But I’m also a University lecturer so on teaching days things can be very different – fun but in a different sort of way.  It can take some real preparation to be able to stand up and talk to 400 students and explain new and complicated material.  But if students see that I enjoy it, they seem to enjoy it too.  I always start with a song (but thankfully for the students, it isn’t me singing).

What I'd do with the money

Spend it on students for work experience.

I’ve a great team of dedicated students who are studying towards their PhD.  I’ve also got a lot of undergraduate students who visit me to gain experience.  They are a great group to work with and represent a typical university research environment.  I’d use the money to advertise my research to local schools and to identify budding scientists who could join us in my labs to watch cells dying and being eaten.  Proper, hands-on scientific research in real labs!  Great work experience.

My Interview

How would you describe yourself in 3 words?

Fascinated by death.

Who is your favourite singer or band?

Ooh tough one. Just booked KT Tunstall tickets. So her (at the mo). Last month it was P!nk. But you’ve got to love Rhianna too. I love Ocean Colour Scene (from yesteryear!)

What's your favourite food?

Cashew nuts and cheese. Good fats and bad fats. That’s a nice average!

What is the most fun thing you've done?

My first ever taster menu at The Atrium (a really great restaurant in Edinburgh and meant to be Tony Blair’s favourite – however I didn’t let that put me off). I’d never eaten 8 courses before and we had a different wine with every course, all chosen for us by a wine expert. Life can be so tough ;-) Great food, great wine and great company. Amazing.

What did you want to be after you left school?

I wanted to be someone who did stuff they enjoy – I just kept on doing enjoyable stuff and ended up here! Being a scientist in a lab is like being paid for doing your hobby.

Were you ever in trouble in at school?

Hmmmm. I once ran an anti-XXXXX campaign (where XXXXX was the name of a vile bully in our year). I got told off but I think the staff really agreed with me!

What was your favourite subject at school?

I like facts. Maths and science tended to have right or wrong answers. I like that.

What's the best thing you've done as a scientist?

I discovered that immune system molecules (that were thought to defend us only against infection) were important in recognising and eating dying cells in our bodies.

What or who inspired you to become a scientist?

My biology teacher (Mr Rothwell) at sixth form was a microbiologist. His enthusiasm and my love for reading about diseases inspired me to study Microbiology at Uni. From there I needed to know more about how humans deal with infections. Looking at microbes on their own isn’t as useful as it could be. But to see how the human body, the immune system and bugs interact is the full picture. Interestingly I’ve tended to work in specific areas that I swore I wouldn’t. At Manchester Uni I hated the lecture on Chlamydia (a sexually-transmitted infection in the UK and a really, really BIG problem – you might not know you’ve got it but it can be causing you trouble for the future! Stay super safe!) but ended up doing my PhD on the organism (but I got paid for the study so all was good ;-)). I also disliked my immunology lectures at Manchester yet I slowly worked my way round to working in immunology and I now teach this. Weird how life works.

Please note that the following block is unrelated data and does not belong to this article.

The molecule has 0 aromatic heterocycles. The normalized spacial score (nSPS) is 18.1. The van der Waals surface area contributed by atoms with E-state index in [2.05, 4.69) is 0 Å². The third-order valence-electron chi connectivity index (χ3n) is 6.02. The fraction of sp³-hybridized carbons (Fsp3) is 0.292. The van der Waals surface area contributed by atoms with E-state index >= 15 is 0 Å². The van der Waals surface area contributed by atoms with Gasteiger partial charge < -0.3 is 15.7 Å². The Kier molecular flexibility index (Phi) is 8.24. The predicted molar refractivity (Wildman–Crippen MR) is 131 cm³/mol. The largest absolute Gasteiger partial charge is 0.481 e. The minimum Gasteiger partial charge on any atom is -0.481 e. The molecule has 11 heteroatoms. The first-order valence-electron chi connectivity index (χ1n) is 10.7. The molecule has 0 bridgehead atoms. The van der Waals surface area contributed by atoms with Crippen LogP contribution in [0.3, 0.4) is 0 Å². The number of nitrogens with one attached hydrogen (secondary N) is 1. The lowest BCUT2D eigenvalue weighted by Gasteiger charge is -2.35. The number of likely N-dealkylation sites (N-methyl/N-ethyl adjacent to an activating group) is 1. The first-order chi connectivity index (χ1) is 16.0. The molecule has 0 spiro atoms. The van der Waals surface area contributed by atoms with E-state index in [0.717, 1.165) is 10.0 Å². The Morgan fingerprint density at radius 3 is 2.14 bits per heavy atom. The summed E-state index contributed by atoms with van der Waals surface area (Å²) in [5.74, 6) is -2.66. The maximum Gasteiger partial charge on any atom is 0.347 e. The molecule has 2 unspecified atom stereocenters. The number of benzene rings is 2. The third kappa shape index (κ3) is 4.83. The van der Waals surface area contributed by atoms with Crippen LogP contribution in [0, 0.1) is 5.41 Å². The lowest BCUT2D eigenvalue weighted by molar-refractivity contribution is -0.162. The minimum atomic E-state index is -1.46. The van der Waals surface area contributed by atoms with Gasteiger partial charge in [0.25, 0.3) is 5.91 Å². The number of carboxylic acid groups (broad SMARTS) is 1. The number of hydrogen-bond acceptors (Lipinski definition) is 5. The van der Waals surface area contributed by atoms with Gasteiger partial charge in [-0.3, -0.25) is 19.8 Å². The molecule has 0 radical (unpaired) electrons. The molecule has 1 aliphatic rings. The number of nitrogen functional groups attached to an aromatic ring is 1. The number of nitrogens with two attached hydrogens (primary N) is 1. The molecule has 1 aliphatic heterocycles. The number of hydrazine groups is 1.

If you weren't a scientist, what would you be?

I really love teaching too so I guess that’s the ‘Plan B’

If you had 3 wishes for yourself what would they be? - be honest!

1. More time for research. 2. More money to have people in my lab helping me. 3. To cure (or at least treat) cardiovascular disease (a real possibility if my work goes well as dying cells attract macrophages to damaged walls of arteries in a condition known as atherosclerosis. If we can block this attraction of macrophages, we might block disease).

Tell us a joke.

Knock knock! (who’s there?) Adair! (Adair who?) Adair but now I’m bald. ;-)

Other stuff

Work photos:

myimage2Here’s a student of mine (Leanne) who has now been awarded her PhD (so she’s now Dr Leanne!).  She’s using a bit of kit called a flow cytometer.  It’s funky piece of kit that they use in hospital labs to diagnose lots of different conditions.  So for example, if you had a problem with your white blood cells (maybe too many of the same type – could be cancer; or too few – could be an infection with HIV) this machine can analyse your blood for a diagnosis.  It can ‘look’ at cells and provide you with lots of detailed information in a short time.  How many cells could you look at under a microscope?  Maybe 10 cells a minute?  This machine can look at and record information from 1000 cells per second!  An amazing piece of kit that gets a lot of use.


myimage5But here’s my favourite bit of kit.  This is a £130,000 piece of imaging magic.  This is fully motorised (so it will zip around and take photos for you when you aren’t there – so you can make time-lapse movies).  It’s got a big plastic box on it (so it stays warm and the environment for the cells can be kept controlled).  There’s no substitute for looking at science in action.  Just amazing.